It may have taken 31 years, but the British designer of the world’s first laptop has been honoured this week with a lifetime achievement award, according to the BBC.
Bill Moggridge developed the Grid Compass computer in 1979, taking a further three years to get the product to market. It’s black clamshell case protected an Intel 8086 processor, a 320 x 240 electroluminescent display, 340KB of memory and a 1,200 bit/s modem – a crazy-high specification for the era, which explained its $8-10,000 ticket price. Like many of the computers of the early 80s, the Compass ran its own operating system, Grid OS.
According to Wikipedia, the US government were one of the Grid Compass’ major customers, and 1985, the computer was launched into the stratosphere on the Space Shuttle Discovery.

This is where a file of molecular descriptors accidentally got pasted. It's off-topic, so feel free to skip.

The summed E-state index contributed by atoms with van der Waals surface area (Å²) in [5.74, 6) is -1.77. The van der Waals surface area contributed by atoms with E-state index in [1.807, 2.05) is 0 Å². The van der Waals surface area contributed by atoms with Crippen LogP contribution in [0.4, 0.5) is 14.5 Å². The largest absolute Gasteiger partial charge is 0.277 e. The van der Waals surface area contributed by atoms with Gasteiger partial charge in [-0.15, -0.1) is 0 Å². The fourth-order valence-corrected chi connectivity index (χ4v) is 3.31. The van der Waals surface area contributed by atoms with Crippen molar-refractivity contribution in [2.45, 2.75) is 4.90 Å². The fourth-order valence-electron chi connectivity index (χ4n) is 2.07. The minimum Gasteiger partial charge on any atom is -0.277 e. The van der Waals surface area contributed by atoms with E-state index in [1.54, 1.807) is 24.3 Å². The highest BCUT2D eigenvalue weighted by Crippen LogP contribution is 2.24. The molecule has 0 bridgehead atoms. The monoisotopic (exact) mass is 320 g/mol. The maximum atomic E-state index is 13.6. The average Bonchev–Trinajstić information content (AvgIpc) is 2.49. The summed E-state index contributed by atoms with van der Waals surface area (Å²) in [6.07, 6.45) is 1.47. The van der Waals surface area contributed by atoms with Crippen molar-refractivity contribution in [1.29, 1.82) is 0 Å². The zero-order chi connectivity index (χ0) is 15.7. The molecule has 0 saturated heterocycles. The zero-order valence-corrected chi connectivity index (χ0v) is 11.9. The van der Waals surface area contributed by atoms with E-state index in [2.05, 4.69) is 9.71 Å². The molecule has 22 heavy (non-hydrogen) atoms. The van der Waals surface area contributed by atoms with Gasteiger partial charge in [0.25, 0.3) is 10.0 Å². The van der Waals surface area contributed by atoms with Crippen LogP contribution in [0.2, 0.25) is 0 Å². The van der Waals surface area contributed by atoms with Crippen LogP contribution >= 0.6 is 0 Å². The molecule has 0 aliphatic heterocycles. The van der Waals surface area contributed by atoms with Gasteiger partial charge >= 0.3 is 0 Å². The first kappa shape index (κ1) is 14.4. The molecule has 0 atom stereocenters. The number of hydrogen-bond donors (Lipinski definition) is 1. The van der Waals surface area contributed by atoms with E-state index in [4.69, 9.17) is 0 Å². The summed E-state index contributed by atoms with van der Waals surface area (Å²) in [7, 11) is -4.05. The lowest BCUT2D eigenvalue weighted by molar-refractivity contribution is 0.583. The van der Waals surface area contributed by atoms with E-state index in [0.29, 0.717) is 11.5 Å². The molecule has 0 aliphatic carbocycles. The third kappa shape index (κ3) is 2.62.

Whilst Grid Systems Corp was acquired by Tandy Corporation in 1988, Moggridge wasn’t finished and went on to found design-shop IDEO, developing products for a vast array of companies including Microsoft’s second mouse, the Palm V PDA and a host of household products lining the shelves of your local mega-mart.
When not receiving awards, Moggridge is director of the Smithsonian Institution's Cooper-Hewitt, National Design Museum in New York. Past winners of the Prince Philip Designers Prize include Sir James Dyson (you may have heard of his vacuum cleaners), designer Terence Conran and architect Lord Norman Foster. I’m sure even they rely today on mobile PCs that were created from Bill Moggridge's vision over 30 years ago.
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